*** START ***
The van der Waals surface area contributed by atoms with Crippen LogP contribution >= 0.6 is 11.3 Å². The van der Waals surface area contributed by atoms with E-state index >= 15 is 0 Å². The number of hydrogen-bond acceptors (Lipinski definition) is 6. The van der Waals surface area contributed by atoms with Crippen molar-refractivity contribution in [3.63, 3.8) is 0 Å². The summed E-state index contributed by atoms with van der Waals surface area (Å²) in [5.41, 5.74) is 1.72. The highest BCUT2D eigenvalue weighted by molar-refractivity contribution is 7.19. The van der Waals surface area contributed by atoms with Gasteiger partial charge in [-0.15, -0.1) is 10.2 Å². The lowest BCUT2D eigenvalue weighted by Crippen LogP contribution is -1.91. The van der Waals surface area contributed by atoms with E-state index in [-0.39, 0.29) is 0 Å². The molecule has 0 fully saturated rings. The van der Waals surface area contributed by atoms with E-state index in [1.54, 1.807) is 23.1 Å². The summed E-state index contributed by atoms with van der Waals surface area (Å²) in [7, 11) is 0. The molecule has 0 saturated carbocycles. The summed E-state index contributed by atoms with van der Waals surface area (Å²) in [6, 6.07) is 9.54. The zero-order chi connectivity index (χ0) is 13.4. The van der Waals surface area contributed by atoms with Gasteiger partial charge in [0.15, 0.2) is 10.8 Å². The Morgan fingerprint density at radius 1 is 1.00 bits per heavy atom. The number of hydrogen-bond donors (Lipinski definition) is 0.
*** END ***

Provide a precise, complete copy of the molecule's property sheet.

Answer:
The van der Waals surface area contributed by atoms with Crippen LogP contribution >= 0.6 is 11.3 Å². The van der Waals surface area contributed by atoms with E-state index >= 15 is 0 Å². The number of hydrogen-bond acceptors (Lipinski definition) is 6. The van der Waals surface area contributed by atoms with Crippen molar-refractivity contribution in [3.63, 3.8) is 0 Å². The summed E-state index contributed by atoms with van der Waals surface area (Å²) in [5.41, 5.74) is 1.72. The highest BCUT2D eigenvalue weighted by molar-refractivity contribution is 7.19. The van der Waals surface area contributed by atoms with Gasteiger partial charge in [-0.15, -0.1) is 10.2 Å². The lowest BCUT2D eigenvalue weighted by Crippen LogP contribution is -1.91. The van der Waals surface area contributed by atoms with E-state index in [-0.39, 0.29) is 0 Å². The molecule has 0 fully saturated rings. The van der Waals surface area contributed by atoms with E-state index in [1.54, 1.807) is 23.1 Å². The summed E-state index contributed by atoms with van der Waals surface area (Å²) in [7, 11) is 0. The molecule has 0 saturated carbocycles. The summed E-state index contributed by atoms with van der Waals surface area (Å²) in [6, 6.07) is 9.54. The zero-order chi connectivity index (χ0) is 13.4. The van der Waals surface area contributed by atoms with Gasteiger partial charge in [0.15, 0.2) is 10.8 Å². The Morgan fingerprint density at radius 1 is 1.00 bits per heavy atom. The number of hydrogen-bond donors (Lipinski definition) is 0.